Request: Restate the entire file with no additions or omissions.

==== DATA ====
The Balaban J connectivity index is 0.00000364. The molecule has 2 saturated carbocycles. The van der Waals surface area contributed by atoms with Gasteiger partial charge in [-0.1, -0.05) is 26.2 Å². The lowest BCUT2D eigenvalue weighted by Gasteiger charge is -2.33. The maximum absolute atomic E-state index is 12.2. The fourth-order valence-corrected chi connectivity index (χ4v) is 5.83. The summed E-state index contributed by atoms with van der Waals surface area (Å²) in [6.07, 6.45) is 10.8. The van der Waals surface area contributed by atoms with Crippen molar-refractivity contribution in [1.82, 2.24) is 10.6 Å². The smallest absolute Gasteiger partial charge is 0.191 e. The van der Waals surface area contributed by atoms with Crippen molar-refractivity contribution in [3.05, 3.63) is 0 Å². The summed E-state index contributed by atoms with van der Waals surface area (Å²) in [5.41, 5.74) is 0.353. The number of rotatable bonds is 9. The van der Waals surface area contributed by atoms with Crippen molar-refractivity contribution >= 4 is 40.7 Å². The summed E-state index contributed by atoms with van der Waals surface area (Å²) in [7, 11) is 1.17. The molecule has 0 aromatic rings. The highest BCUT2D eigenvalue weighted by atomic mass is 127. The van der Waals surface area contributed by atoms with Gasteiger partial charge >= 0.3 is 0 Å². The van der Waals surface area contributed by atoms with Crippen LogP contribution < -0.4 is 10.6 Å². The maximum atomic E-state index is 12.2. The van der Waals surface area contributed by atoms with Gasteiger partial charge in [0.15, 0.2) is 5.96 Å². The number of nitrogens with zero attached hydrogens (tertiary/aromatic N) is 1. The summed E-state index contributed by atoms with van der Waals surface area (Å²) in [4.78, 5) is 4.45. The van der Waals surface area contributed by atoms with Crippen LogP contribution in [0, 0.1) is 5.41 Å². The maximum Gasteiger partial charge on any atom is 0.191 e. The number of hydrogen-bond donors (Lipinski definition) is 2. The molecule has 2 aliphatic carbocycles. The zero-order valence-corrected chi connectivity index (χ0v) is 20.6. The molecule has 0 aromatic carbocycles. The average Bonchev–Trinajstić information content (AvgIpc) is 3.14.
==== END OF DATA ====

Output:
The Balaban J connectivity index is 0.00000364. The molecule has 2 saturated carbocycles. The van der Waals surface area contributed by atoms with Gasteiger partial charge in [-0.1, -0.05) is 26.2 Å². The lowest BCUT2D eigenvalue weighted by Gasteiger charge is -2.33. The maximum absolute atomic E-state index is 12.2. The fourth-order valence-corrected chi connectivity index (χ4v) is 5.83. The summed E-state index contributed by atoms with van der Waals surface area (Å²) in [6.07, 6.45) is 10.8. The van der Waals surface area contributed by atoms with Crippen molar-refractivity contribution in [1.82, 2.24) is 10.6 Å². The smallest absolute Gasteiger partial charge is 0.191 e. The van der Waals surface area contributed by atoms with Crippen molar-refractivity contribution in [3.05, 3.63) is 0 Å². The summed E-state index contributed by atoms with van der Waals surface area (Å²) in [5.41, 5.74) is 0.353. The number of rotatable bonds is 9. The van der Waals surface area contributed by atoms with Crippen molar-refractivity contribution >= 4 is 40.7 Å². The summed E-state index contributed by atoms with van der Waals surface area (Å²) in [7, 11) is 1.17. The molecule has 0 aromatic rings. The highest BCUT2D eigenvalue weighted by atomic mass is 127. The van der Waals surface area contributed by atoms with Gasteiger partial charge >= 0.3 is 0 Å². The van der Waals surface area contributed by atoms with Crippen LogP contribution < -0.4 is 10.6 Å². The maximum atomic E-state index is 12.2. The van der Waals surface area contributed by atoms with Gasteiger partial charge in [0.15, 0.2) is 5.96 Å². The number of nitrogens with zero attached hydrogens (tertiary/aromatic N) is 1. The summed E-state index contributed by atoms with van der Waals surface area (Å²) in [4.78, 5) is 4.45. The van der Waals surface area contributed by atoms with Crippen LogP contribution in [0, 0.1) is 5.41 Å². The maximum Gasteiger partial charge on any atom is 0.191 e. The number of hydrogen-bond donors (Lipinski definition) is 2. The molecule has 2 aliphatic carbocycles. The zero-order valence-corrected chi connectivity index (χ0v) is 20.6. The molecule has 0 aromatic carbocycles. The average Bonchev–Trinajstić information content (AvgIpc) is 3.14.